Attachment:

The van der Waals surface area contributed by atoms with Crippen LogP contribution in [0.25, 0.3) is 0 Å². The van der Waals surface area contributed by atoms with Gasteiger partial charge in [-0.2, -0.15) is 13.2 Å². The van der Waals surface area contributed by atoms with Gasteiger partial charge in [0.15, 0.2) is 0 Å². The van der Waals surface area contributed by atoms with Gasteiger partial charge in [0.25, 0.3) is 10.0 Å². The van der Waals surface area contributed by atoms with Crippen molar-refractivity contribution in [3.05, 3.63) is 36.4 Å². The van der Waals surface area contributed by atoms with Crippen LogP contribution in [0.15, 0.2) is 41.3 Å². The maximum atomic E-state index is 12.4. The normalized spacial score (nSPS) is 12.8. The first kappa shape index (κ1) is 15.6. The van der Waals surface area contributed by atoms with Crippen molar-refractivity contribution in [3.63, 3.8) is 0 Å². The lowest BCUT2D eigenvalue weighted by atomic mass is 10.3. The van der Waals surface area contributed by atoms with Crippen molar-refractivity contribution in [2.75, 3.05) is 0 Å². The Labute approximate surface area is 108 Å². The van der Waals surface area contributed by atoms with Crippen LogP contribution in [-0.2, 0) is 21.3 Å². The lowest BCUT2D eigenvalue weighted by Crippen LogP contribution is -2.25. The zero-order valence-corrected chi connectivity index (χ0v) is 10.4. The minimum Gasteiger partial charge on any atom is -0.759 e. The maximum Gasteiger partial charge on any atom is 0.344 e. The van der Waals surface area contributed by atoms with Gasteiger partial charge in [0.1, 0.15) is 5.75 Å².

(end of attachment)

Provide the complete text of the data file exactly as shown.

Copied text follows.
The van der Waals surface area contributed by atoms with Crippen LogP contribution in [0.25, 0.3) is 0 Å². The van der Waals surface area contributed by atoms with Gasteiger partial charge in [-0.2, -0.15) is 13.2 Å². The van der Waals surface area contributed by atoms with Gasteiger partial charge in [0.15, 0.2) is 0 Å². The van der Waals surface area contributed by atoms with Gasteiger partial charge in [0.25, 0.3) is 10.0 Å². The van der Waals surface area contributed by atoms with Crippen molar-refractivity contribution in [3.05, 3.63) is 36.4 Å². The van der Waals surface area contributed by atoms with Crippen LogP contribution in [0.15, 0.2) is 41.3 Å². The maximum atomic E-state index is 12.4. The normalized spacial score (nSPS) is 12.8. The first kappa shape index (κ1) is 15.6. The van der Waals surface area contributed by atoms with Crippen molar-refractivity contribution in [3.63, 3.8) is 0 Å². The lowest BCUT2D eigenvalue weighted by atomic mass is 10.3. The van der Waals surface area contributed by atoms with Crippen molar-refractivity contribution in [2.75, 3.05) is 0 Å². The Labute approximate surface area is 108 Å². The van der Waals surface area contributed by atoms with Crippen LogP contribution in [-0.2, 0) is 21.3 Å². The lowest BCUT2D eigenvalue weighted by Crippen LogP contribution is -2.25. The zero-order valence-corrected chi connectivity index (χ0v) is 10.4. The minimum Gasteiger partial charge on any atom is -0.759 e. The maximum Gasteiger partial charge on any atom is 0.344 e. The van der Waals surface area contributed by atoms with Gasteiger partial charge in [0.1, 0.15) is 5.75 Å².